It is some time since I have written a post about Brexit but the time has come to re-visit one of the issues which I identified early on as a critical to UK environment policy once we have left the EU: the role of European institutions as powerful enforcers of policy (see “Who will watch the watchmen now?”). It was a concern reflected by the House of Commons Environmental Audit Committee and others (see “(In)competent authority”), leading to Michael Gove proposing a new environmental watchdog part to “hold the powerful to account” (see “Michael Gove has made a sensible suggestion”). The document in which these ideas are laid out in detail, Environmental Principles and Governance after EU Exit Consultation Document, has just appeared and it is worth taking a closer look.
First point to notice is that this document applies only to England. Responsibility for the environment was devolved to Scotland, Wales and Northern Ireland in the 1990s; however, as the key environmental legislation has come from Europe, their activities have had a common focus until now. The UK administrations have worked together to ensure consistent application of the Water Framework Directive, in marked contrast to some other Member States (Belgium usually sends separate “Walloon” and “Flemish” representatives to meetings, for example). Take away the constraint of European law and the devolved administrations are free, in principle, to develop their own environmental legislation as they feel appropriate. There are moves towards a “common framework” for the environment but, as yet, no concrete mechanisms in place.
In many ways, this consultation document encapsulates one of the biggest contradictions of the whole Brexit process: the slow, bureaucratic and barely democratic structures of the European Union are actually rather good at managing the environment and this is precisely because they override national sovereignty. A Member State has the right to implement EU legislation as it sees fit but the European Court of Justice acts as a powerful deterrent to any that might try to sidestep their responsibilities. Taking back control from Brussels and recognising the sovereignty of Parliament means, in effect, that DEFRA are responsible not just for developing and implementing legislation but also for scrutinising the effectiveness of that implementation. The risk, recognised by Michael Gove (though not in these words), is a self-affirming circle of smugness.
So the consultation document makes two important suggestions: first, that a new policy statement is made in which the environmental principles that guide policy-making and legislation are set out, and second, a new independent watchdog is set up to ensure that governments adhere to these. The environmental principles might be set out in primary legislation or in a separate policy statement. The former would have more teeth whilst the latter would be more flexible, allowing the evolution of these principles as scientific and technical knowledge improve.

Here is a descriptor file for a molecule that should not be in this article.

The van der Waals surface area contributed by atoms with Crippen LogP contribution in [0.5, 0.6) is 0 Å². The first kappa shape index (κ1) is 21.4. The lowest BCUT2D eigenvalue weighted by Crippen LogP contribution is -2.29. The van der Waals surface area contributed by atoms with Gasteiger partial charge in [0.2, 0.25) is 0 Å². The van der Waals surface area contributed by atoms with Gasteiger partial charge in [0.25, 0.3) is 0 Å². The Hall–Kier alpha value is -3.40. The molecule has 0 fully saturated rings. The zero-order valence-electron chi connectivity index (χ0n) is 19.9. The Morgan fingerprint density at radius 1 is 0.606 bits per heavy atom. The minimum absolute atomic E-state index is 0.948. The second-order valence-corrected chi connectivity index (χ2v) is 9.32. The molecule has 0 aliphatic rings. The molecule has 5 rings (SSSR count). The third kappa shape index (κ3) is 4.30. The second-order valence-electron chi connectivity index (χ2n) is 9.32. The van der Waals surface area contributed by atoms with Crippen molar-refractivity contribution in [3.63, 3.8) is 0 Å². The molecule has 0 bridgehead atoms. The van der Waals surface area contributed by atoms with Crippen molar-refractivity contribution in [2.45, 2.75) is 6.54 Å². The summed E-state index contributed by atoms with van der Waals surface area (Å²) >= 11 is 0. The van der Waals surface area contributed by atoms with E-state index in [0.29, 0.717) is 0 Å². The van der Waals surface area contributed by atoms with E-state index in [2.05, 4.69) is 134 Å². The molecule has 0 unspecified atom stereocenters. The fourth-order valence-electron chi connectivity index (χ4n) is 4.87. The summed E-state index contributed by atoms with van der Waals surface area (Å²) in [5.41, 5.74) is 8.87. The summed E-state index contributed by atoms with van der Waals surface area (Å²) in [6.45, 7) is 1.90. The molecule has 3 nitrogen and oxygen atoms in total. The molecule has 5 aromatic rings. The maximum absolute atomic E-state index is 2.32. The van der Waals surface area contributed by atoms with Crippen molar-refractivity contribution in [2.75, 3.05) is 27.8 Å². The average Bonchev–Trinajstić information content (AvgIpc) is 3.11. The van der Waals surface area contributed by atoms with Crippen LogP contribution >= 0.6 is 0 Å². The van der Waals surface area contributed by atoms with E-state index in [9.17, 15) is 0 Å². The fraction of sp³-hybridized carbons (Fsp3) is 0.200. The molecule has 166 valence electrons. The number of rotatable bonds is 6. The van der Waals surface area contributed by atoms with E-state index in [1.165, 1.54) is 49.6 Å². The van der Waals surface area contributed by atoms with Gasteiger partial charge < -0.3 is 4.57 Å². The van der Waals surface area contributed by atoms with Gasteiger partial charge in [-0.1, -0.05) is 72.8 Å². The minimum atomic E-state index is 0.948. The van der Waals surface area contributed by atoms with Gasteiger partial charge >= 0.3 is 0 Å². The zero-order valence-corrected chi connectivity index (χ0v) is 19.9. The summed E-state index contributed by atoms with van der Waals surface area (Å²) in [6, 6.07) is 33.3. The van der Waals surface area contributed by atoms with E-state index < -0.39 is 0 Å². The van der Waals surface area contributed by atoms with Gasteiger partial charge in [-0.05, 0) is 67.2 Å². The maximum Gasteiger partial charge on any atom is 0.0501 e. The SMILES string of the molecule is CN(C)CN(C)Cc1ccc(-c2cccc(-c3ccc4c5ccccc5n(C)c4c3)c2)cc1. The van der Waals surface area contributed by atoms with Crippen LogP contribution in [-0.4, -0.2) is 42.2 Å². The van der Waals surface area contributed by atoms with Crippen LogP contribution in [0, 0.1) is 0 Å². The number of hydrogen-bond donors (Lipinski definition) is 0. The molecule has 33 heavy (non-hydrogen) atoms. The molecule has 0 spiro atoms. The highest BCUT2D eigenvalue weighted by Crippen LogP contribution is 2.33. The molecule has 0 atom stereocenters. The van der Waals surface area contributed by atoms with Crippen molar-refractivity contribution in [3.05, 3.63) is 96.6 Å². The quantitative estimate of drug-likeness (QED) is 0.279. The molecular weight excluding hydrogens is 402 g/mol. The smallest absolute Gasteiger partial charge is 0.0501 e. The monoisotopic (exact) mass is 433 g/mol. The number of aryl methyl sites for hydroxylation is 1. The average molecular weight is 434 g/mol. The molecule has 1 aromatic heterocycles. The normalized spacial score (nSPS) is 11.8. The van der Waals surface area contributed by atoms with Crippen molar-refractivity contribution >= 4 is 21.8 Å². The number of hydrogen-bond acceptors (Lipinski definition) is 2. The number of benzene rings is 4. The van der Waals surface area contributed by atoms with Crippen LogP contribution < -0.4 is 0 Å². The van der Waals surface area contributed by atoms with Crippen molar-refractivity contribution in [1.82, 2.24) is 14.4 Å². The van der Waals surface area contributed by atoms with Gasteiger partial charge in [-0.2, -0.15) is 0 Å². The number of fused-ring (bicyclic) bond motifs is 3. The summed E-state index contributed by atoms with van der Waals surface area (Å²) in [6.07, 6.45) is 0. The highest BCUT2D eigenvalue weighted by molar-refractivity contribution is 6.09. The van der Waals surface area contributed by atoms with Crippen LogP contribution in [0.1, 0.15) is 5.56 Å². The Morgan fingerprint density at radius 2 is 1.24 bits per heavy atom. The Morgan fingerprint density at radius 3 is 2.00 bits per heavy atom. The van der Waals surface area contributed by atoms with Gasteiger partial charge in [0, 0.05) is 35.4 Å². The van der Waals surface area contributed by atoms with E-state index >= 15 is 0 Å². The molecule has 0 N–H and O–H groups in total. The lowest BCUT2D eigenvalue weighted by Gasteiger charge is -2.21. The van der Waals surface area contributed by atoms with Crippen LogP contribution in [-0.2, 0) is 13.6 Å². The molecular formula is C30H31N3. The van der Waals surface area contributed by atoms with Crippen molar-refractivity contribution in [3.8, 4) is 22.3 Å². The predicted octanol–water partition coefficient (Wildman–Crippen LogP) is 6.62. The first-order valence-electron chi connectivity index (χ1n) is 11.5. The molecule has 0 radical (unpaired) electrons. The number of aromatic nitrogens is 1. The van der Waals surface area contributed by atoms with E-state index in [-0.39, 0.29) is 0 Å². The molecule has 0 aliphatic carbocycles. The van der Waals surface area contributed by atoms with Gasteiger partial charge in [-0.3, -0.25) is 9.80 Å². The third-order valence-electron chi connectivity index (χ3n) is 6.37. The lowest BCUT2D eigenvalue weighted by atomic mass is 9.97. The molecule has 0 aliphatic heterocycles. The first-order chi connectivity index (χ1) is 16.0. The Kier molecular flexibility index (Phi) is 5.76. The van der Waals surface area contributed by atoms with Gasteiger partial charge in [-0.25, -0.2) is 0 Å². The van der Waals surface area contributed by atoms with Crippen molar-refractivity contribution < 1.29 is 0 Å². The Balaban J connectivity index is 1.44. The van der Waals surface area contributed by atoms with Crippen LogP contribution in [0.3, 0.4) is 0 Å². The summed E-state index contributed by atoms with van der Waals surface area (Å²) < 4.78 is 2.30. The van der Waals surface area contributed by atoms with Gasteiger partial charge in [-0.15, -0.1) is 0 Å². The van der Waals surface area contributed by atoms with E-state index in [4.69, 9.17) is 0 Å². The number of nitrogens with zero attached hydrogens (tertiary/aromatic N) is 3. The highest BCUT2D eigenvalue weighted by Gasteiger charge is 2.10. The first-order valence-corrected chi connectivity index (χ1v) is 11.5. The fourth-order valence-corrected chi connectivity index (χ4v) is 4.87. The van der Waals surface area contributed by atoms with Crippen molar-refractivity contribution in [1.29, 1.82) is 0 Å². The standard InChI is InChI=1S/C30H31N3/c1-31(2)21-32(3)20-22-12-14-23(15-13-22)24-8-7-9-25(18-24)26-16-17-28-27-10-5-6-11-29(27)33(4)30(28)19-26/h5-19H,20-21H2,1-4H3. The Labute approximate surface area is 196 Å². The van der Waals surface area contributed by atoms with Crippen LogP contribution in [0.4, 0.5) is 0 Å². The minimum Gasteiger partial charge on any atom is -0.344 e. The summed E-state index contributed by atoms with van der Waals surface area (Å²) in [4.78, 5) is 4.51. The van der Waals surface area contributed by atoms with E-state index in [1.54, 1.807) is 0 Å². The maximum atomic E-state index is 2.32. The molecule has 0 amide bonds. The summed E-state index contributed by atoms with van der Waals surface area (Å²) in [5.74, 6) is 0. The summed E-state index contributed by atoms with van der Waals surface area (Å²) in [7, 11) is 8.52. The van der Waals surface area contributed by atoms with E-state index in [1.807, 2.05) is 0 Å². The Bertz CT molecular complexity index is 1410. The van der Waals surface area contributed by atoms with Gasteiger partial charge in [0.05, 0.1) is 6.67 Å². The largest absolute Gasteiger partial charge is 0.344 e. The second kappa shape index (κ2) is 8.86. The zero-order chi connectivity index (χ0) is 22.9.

The watchdog – “a new independent and statutory body holding government to account for the environment” – sounds like a good idea except, of course, that it is funded by, and must answer to the same government that it is holding to account. The Government, in turn, must balance “… environmental priorities with delivering economic growth and other policy priorities such as housing” (paragraph 83) and, as a result, this new regulator would be primarily advisory, and would lack enforcement mechanisms. It would not be an insignificant force but, at the same time, it would lack teeth. If economic growth, for example, depended on trade agreements with the USA and China, for example, will the government be prepared to sacrifice stringent domestic environmental targets?
The irony is that one of the best indicators of the UK’s performance in any area of environmental policy is a comparison with that of other countries and the EU – via the European Environmental Agency – already provides a framework for doing this. If the rhetoric is that the UK will perform even better after we leave then EU then, it follows, the UK’s relative position in the many “league tables” that the EEA produces should improve*. A confident Michael Gove would, therefore, ensure that his new regulator worked as closely with the EEA as possible and, importantly, produced indicators that enabled such comparisons to be made. My concern, again, is that, restoring UK sovereignty in these areas will create greater headroom for political meddling and spin.
Michael Gove’s appointment as Secretary of State for Environment, Food and Rural Affairs was greeted with caution by many working in the environment, given his mixed track record in his previous roles. We were, however, cautiously optimistic as, for the first months of his tenure, he made all the right noises. He is a politician who likes the big picture and is not afraid of a grand rethink of entrenched ideas. However, the environment is a sphere of policy where grand rhetoric is cheap and the devil lies in the detail. The consultation on environmental principles and accountability for the environment shows up the weakness of the UK’s muddled thinking on Brexit: the EU has many faults but handing back control of the environment to a parliament whose members are slaves to short-term cycles of public opinion is unlikely to deliver a greener future any time soon.
* in practice, of course, the four administrations of the UK may need to report separately in the future. England might well drop a couple of places whist Scotland and Wales could improve, simply due to the differences in population density.
The blog on the www.brexitenvironment.co.uk website is well worth a visit if you want to learn more about this topic.